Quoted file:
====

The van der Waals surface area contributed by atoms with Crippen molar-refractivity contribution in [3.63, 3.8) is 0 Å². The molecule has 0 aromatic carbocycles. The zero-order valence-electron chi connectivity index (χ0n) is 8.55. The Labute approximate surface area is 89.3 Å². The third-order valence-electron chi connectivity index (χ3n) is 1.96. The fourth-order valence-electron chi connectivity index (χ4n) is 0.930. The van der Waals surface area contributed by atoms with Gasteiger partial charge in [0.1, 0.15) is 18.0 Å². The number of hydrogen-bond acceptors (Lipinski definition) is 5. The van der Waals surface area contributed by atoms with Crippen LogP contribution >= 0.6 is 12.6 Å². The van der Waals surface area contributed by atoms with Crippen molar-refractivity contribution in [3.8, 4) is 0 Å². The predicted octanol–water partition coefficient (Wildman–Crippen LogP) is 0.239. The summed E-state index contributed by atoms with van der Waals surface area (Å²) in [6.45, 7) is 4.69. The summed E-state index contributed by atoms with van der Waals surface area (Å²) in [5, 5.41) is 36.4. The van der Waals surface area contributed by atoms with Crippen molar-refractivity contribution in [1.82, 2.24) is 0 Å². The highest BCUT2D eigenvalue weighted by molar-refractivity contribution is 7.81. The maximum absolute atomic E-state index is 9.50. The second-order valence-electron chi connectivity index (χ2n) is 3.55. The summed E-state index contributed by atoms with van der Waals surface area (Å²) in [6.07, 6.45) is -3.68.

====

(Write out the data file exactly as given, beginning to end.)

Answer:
The van der Waals surface area contributed by atoms with Crippen molar-refractivity contribution in [3.63, 3.8) is 0 Å². The molecule has 0 aromatic carbocycles. The zero-order valence-electron chi connectivity index (χ0n) is 8.55. The Labute approximate surface area is 89.3 Å². The third-order valence-electron chi connectivity index (χ3n) is 1.96. The fourth-order valence-electron chi connectivity index (χ4n) is 0.930. The van der Waals surface area contributed by atoms with Gasteiger partial charge in [0.1, 0.15) is 18.0 Å². The number of hydrogen-bond acceptors (Lipinski definition) is 5. The van der Waals surface area contributed by atoms with Crippen LogP contribution >= 0.6 is 12.6 Å². The van der Waals surface area contributed by atoms with Crippen molar-refractivity contribution in [3.8, 4) is 0 Å². The predicted octanol–water partition coefficient (Wildman–Crippen LogP) is 0.239. The summed E-state index contributed by atoms with van der Waals surface area (Å²) in [6.45, 7) is 4.69. The summed E-state index contributed by atoms with van der Waals surface area (Å²) in [5, 5.41) is 36.4. The van der Waals surface area contributed by atoms with Crippen molar-refractivity contribution in [1.82, 2.24) is 0 Å². The highest BCUT2D eigenvalue weighted by molar-refractivity contribution is 7.81. The maximum absolute atomic E-state index is 9.50. The second-order valence-electron chi connectivity index (χ2n) is 3.55. The summed E-state index contributed by atoms with van der Waals surface area (Å²) in [6.07, 6.45) is -3.68.